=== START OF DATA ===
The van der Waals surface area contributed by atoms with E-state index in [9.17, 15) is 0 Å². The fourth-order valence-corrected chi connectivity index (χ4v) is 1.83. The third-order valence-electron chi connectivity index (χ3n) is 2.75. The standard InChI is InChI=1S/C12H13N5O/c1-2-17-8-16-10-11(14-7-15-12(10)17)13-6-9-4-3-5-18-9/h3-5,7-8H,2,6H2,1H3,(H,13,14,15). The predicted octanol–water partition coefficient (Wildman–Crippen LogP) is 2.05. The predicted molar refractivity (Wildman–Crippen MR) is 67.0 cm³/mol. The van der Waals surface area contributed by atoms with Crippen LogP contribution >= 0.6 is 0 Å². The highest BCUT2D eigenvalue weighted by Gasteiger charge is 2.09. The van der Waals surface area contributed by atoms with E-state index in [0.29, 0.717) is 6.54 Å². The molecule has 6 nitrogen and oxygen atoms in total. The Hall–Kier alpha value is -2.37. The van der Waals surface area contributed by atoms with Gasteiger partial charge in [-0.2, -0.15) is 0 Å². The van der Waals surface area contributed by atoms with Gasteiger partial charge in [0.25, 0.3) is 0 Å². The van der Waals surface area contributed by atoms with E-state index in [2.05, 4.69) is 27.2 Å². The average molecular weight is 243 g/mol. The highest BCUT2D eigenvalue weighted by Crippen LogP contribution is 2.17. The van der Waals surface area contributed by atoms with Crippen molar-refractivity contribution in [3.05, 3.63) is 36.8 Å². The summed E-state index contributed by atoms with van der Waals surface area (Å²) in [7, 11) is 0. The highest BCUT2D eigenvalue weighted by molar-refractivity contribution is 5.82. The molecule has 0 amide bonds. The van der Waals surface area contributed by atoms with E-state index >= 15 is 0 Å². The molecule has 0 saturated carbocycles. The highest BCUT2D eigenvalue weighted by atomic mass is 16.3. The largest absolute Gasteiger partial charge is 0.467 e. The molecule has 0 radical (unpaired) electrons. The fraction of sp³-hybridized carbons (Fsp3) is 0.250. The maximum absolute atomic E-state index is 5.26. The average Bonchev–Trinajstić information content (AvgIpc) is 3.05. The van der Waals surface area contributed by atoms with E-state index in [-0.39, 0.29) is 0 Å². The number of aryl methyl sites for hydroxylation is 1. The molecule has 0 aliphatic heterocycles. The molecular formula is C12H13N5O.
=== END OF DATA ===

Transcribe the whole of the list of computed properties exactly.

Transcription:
The van der Waals surface area contributed by atoms with E-state index in [9.17, 15) is 0 Å². The fourth-order valence-corrected chi connectivity index (χ4v) is 1.83. The third-order valence-electron chi connectivity index (χ3n) is 2.75. The standard InChI is InChI=1S/C12H13N5O/c1-2-17-8-16-10-11(14-7-15-12(10)17)13-6-9-4-3-5-18-9/h3-5,7-8H,2,6H2,1H3,(H,13,14,15). The predicted octanol–water partition coefficient (Wildman–Crippen LogP) is 2.05. The predicted molar refractivity (Wildman–Crippen MR) is 67.0 cm³/mol. The van der Waals surface area contributed by atoms with Crippen LogP contribution >= 0.6 is 0 Å². The highest BCUT2D eigenvalue weighted by Gasteiger charge is 2.09. The van der Waals surface area contributed by atoms with E-state index in [0.29, 0.717) is 6.54 Å². The molecule has 6 nitrogen and oxygen atoms in total. The Hall–Kier alpha value is -2.37. The van der Waals surface area contributed by atoms with Gasteiger partial charge in [-0.2, -0.15) is 0 Å². The van der Waals surface area contributed by atoms with Gasteiger partial charge in [0.25, 0.3) is 0 Å². The van der Waals surface area contributed by atoms with E-state index in [2.05, 4.69) is 27.2 Å². The average molecular weight is 243 g/mol. The highest BCUT2D eigenvalue weighted by Crippen LogP contribution is 2.17. The van der Waals surface area contributed by atoms with Crippen molar-refractivity contribution in [3.05, 3.63) is 36.8 Å². The summed E-state index contributed by atoms with van der Waals surface area (Å²) in [7, 11) is 0. The highest BCUT2D eigenvalue weighted by molar-refractivity contribution is 5.82. The molecule has 0 amide bonds. The van der Waals surface area contributed by atoms with E-state index >= 15 is 0 Å². The molecule has 0 saturated carbocycles. The highest BCUT2D eigenvalue weighted by atomic mass is 16.3. The largest absolute Gasteiger partial charge is 0.467 e. The molecule has 0 radical (unpaired) electrons. The fraction of sp³-hybridized carbons (Fsp3) is 0.250. The maximum absolute atomic E-state index is 5.26. The average Bonchev–Trinajstić information content (AvgIpc) is 3.05. The van der Waals surface area contributed by atoms with E-state index in [-0.39, 0.29) is 0 Å². The number of aryl methyl sites for hydroxylation is 1. The molecule has 0 aliphatic heterocycles. The molecular formula is C12H13N5O.